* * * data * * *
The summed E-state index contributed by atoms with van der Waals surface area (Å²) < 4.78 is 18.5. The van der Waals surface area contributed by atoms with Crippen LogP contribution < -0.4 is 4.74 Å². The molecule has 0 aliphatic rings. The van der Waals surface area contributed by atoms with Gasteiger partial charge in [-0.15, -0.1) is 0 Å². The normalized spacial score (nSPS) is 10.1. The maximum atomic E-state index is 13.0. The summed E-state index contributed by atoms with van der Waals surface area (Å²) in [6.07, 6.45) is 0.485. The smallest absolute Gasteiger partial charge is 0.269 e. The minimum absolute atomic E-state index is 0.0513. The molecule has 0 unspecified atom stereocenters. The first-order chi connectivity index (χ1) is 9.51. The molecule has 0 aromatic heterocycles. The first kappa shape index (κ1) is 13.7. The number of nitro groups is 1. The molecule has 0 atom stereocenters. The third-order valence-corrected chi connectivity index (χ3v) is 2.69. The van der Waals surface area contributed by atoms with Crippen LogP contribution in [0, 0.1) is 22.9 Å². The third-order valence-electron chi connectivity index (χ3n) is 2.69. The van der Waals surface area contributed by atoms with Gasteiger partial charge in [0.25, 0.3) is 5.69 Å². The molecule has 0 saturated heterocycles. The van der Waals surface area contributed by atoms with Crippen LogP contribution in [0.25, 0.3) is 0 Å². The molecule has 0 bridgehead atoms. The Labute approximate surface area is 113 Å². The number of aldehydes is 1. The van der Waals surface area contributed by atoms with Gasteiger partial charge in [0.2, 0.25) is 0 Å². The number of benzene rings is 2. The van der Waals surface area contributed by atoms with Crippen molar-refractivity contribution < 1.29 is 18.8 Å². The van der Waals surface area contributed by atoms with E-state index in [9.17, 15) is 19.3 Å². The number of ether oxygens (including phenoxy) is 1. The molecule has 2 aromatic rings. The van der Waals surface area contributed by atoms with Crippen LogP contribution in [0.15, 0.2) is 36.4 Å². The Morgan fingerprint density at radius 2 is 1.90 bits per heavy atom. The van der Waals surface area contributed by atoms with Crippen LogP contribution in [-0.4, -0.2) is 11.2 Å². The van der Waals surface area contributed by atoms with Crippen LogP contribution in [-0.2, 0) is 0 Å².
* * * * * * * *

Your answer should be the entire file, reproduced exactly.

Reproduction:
The summed E-state index contributed by atoms with van der Waals surface area (Å²) < 4.78 is 18.5. The van der Waals surface area contributed by atoms with Crippen LogP contribution < -0.4 is 4.74 Å². The molecule has 0 aliphatic rings. The van der Waals surface area contributed by atoms with Gasteiger partial charge in [-0.15, -0.1) is 0 Å². The normalized spacial score (nSPS) is 10.1. The maximum atomic E-state index is 13.0. The summed E-state index contributed by atoms with van der Waals surface area (Å²) in [6.07, 6.45) is 0.485. The smallest absolute Gasteiger partial charge is 0.269 e. The minimum absolute atomic E-state index is 0.0513. The molecule has 0 unspecified atom stereocenters. The first-order chi connectivity index (χ1) is 9.51. The molecule has 0 aromatic heterocycles. The first kappa shape index (κ1) is 13.7. The number of nitro groups is 1. The molecule has 0 atom stereocenters. The third-order valence-corrected chi connectivity index (χ3v) is 2.69. The van der Waals surface area contributed by atoms with Crippen LogP contribution in [0, 0.1) is 22.9 Å². The third-order valence-electron chi connectivity index (χ3n) is 2.69. The van der Waals surface area contributed by atoms with Gasteiger partial charge in [0.25, 0.3) is 5.69 Å². The molecule has 0 saturated heterocycles. The van der Waals surface area contributed by atoms with Crippen LogP contribution in [0.25, 0.3) is 0 Å². The molecule has 0 bridgehead atoms. The Labute approximate surface area is 113 Å². The number of aldehydes is 1. The van der Waals surface area contributed by atoms with Gasteiger partial charge in [0.2, 0.25) is 0 Å². The number of benzene rings is 2. The van der Waals surface area contributed by atoms with Crippen molar-refractivity contribution < 1.29 is 18.8 Å². The van der Waals surface area contributed by atoms with E-state index in [9.17, 15) is 19.3 Å². The number of ether oxygens (including phenoxy) is 1. The molecule has 2 aromatic rings. The van der Waals surface area contributed by atoms with Crippen LogP contribution in [0.15, 0.2) is 36.4 Å². The Morgan fingerprint density at radius 2 is 1.90 bits per heavy atom. The van der Waals surface area contributed by atoms with Crippen LogP contribution in [-0.4, -0.2) is 11.2 Å². The van der Waals surface area contributed by atoms with Crippen LogP contribution in [-0.2, 0) is 0 Å².